House Bill 535, sponsored by Rep. Janet Trujillo, R-Idaho Falls, passed the committee on a 10-1 vote. It now will be heard by the full House.
Counties should no longer be on the hook for medical costs of residents who qualify for health insurance under the Affordable Care Act, and, by extension, Idaho's health insurance exchange, Trujillo said.
Idaho's indigent statutes make counties responsible for people who otherwise cannot afford emergency or chronic medical care. The counties cover the first $11,000 per person in costs with property taxpayers picking up the rest.
The Catastrophic Health Care Cost Program's own declaration of policy states residents should be encouraged to buy health insurance and that the fund is the "payer of last resort," Trujillo said.
Her proposal would save the state's general fund about $12 million, while nearly $6 million could be saved by the counties. If adopted, the measure would become law in 2016.
Rep. John Rusche, D-Lewiston, who serves on the state insurance exchange's board as well as the administrative board that oversees the catastrophic program, voted against the measure.
Under that legislation, Rusche said, hospitals would be left on the hook to cover the treatment costs of patients who paid a penalty to opt out of the Affordable Care Act.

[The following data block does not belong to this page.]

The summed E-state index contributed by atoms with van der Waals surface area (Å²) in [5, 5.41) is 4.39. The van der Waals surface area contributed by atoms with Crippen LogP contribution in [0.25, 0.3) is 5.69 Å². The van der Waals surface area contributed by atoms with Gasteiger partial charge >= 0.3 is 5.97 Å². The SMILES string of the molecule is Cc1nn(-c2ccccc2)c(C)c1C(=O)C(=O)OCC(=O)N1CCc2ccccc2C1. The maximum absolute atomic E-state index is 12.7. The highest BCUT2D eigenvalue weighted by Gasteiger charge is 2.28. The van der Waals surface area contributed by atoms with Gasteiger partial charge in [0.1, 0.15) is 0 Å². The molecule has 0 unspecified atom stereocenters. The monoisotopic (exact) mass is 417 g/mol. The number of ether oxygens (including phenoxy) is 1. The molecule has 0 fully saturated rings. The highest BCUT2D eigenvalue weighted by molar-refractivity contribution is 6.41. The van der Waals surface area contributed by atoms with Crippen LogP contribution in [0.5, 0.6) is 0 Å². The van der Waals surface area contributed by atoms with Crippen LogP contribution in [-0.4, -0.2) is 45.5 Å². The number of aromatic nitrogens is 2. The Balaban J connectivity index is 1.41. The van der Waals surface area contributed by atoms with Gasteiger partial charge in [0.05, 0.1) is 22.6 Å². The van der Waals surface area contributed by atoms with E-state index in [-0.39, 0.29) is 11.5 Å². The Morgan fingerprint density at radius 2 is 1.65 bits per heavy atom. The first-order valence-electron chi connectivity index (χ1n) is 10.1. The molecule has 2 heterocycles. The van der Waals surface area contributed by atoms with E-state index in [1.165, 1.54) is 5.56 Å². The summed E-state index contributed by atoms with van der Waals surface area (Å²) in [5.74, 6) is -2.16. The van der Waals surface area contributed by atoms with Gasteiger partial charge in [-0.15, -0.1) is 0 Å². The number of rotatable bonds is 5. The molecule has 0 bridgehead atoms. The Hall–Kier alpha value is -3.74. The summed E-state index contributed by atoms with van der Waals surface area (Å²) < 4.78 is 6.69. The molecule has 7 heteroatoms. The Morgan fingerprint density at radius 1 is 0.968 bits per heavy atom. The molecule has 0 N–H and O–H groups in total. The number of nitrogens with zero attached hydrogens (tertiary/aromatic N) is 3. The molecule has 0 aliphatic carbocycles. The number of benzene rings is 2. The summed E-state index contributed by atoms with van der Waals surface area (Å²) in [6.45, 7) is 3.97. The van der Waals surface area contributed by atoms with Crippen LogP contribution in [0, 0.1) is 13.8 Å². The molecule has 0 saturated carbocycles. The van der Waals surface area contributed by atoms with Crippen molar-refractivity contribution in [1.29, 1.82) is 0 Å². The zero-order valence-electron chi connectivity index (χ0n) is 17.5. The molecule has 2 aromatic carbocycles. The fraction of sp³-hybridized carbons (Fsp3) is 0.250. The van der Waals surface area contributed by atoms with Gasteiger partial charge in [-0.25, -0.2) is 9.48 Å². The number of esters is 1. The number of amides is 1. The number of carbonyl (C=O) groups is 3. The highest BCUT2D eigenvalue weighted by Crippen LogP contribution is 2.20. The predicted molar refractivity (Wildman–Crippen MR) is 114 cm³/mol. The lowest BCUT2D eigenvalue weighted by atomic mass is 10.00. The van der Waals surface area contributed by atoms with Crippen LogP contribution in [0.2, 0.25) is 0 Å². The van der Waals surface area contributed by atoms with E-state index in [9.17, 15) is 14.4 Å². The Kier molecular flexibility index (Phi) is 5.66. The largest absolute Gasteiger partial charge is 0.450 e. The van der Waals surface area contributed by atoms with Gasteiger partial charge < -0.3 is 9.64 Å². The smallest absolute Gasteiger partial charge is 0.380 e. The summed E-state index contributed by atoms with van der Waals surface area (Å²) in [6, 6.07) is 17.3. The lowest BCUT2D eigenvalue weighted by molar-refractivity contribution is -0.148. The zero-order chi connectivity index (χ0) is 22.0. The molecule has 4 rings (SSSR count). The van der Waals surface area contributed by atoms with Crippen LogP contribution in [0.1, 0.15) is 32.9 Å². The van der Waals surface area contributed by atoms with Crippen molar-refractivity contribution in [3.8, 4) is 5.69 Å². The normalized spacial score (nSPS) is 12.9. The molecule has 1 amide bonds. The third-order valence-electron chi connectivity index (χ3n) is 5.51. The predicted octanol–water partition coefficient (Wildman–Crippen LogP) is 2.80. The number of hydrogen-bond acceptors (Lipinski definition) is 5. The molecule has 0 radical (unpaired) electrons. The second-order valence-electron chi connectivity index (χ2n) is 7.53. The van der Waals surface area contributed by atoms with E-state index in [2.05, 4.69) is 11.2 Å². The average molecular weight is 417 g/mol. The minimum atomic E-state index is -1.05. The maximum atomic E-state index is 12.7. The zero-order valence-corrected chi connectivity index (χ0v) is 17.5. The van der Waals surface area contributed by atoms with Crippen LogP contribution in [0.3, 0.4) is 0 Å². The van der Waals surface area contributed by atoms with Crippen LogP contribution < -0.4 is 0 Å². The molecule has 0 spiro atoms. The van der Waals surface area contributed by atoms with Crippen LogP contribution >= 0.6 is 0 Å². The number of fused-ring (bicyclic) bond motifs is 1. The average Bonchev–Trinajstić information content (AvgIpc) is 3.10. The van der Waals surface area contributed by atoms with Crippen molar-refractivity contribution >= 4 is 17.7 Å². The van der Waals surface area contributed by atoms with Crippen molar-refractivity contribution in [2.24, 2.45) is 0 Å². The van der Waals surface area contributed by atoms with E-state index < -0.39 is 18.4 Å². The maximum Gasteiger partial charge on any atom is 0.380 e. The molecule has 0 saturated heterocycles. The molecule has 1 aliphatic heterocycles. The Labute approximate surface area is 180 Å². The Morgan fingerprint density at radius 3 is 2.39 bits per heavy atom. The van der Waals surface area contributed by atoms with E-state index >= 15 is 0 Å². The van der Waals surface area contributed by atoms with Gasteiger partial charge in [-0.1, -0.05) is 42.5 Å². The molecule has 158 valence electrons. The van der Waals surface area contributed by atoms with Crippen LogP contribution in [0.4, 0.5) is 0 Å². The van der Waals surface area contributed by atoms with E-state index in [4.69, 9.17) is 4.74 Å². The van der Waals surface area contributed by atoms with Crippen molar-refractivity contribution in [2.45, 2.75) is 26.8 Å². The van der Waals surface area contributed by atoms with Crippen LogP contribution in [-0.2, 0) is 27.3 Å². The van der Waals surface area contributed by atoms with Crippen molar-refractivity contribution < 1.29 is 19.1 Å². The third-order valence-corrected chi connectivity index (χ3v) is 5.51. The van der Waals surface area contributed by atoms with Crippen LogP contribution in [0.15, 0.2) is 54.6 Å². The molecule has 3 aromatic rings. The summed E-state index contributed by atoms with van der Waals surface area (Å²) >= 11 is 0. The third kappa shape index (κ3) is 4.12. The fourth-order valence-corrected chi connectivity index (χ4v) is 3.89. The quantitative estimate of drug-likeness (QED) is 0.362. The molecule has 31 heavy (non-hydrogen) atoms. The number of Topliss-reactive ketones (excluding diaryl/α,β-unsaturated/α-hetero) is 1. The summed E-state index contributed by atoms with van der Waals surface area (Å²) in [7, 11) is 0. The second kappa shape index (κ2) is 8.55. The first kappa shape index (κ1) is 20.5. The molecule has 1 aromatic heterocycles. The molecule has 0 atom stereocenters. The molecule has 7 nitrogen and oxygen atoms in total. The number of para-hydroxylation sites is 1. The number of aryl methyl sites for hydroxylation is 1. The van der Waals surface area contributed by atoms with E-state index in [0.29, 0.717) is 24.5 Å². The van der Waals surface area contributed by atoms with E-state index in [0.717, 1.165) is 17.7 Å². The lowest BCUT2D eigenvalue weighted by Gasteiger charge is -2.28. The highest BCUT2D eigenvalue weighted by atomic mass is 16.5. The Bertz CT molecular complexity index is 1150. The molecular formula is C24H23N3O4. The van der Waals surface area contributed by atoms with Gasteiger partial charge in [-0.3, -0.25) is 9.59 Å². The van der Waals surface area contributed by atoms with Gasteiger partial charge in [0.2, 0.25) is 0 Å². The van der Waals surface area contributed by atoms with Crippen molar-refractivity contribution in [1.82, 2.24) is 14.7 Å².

"They would still be legally compliant with the Affordable Care Act even without insurance," he said.
Jim Baugh, executive director for Disability Rights Idaho, also testified against the measure. The legislation would become a moot point as more people sign up for the exchange, he said, but would cause problems for those seeking financial medical assistance in the interim.
"You have to understand that saving the money to the general fund is based on preventing the claims (through the CAT Fund)," he said. "If we can sign 90 percent of these people up through the Affordable Care Act with subsidized insurance plans, we are going to save that money with or without this legislation."
Rep. Fred Wood, R-Burley, said the bill takes the much-needed first steps to address the state's failing indigent health care system.
"This starts us down the road in which I think we'll wind up," Wood said.